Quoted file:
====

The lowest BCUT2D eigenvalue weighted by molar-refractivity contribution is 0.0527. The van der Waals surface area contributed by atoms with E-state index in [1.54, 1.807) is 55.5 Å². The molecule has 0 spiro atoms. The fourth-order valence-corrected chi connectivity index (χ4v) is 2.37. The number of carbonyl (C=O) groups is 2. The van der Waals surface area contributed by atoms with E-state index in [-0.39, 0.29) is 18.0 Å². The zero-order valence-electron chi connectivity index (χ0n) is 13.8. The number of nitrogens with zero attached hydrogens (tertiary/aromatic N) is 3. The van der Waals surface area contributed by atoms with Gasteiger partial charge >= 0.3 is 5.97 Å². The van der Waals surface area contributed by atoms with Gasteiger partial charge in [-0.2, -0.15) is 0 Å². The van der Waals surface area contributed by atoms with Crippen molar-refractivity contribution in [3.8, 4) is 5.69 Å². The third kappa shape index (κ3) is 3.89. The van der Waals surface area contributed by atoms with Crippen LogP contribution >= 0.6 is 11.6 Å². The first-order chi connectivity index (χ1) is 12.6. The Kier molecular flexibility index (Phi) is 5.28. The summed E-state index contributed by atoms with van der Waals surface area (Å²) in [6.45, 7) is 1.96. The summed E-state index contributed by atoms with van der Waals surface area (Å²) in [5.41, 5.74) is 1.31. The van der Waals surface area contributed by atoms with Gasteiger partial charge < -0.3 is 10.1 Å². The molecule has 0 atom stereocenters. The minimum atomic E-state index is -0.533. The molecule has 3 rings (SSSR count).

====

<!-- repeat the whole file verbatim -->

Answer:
The lowest BCUT2D eigenvalue weighted by molar-refractivity contribution is 0.0527. The van der Waals surface area contributed by atoms with E-state index in [1.54, 1.807) is 55.5 Å². The molecule has 0 spiro atoms. The fourth-order valence-corrected chi connectivity index (χ4v) is 2.37. The number of carbonyl (C=O) groups is 2. The van der Waals surface area contributed by atoms with E-state index in [-0.39, 0.29) is 18.0 Å². The zero-order valence-electron chi connectivity index (χ0n) is 13.8. The number of nitrogens with zero attached hydrogens (tertiary/aromatic N) is 3. The van der Waals surface area contributed by atoms with Gasteiger partial charge >= 0.3 is 5.97 Å². The van der Waals surface area contributed by atoms with Gasteiger partial charge in [-0.2, -0.15) is 0 Å². The van der Waals surface area contributed by atoms with Crippen molar-refractivity contribution in [3.8, 4) is 5.69 Å². The third kappa shape index (κ3) is 3.89. The van der Waals surface area contributed by atoms with Crippen LogP contribution >= 0.6 is 11.6 Å². The first-order chi connectivity index (χ1) is 12.6. The Kier molecular flexibility index (Phi) is 5.28. The summed E-state index contributed by atoms with van der Waals surface area (Å²) in [6.45, 7) is 1.96. The summed E-state index contributed by atoms with van der Waals surface area (Å²) in [5.41, 5.74) is 1.31. The van der Waals surface area contributed by atoms with Gasteiger partial charge < -0.3 is 10.1 Å². The molecule has 0 atom stereocenters. The minimum atomic E-state index is -0.533. The molecule has 3 rings (SSSR count).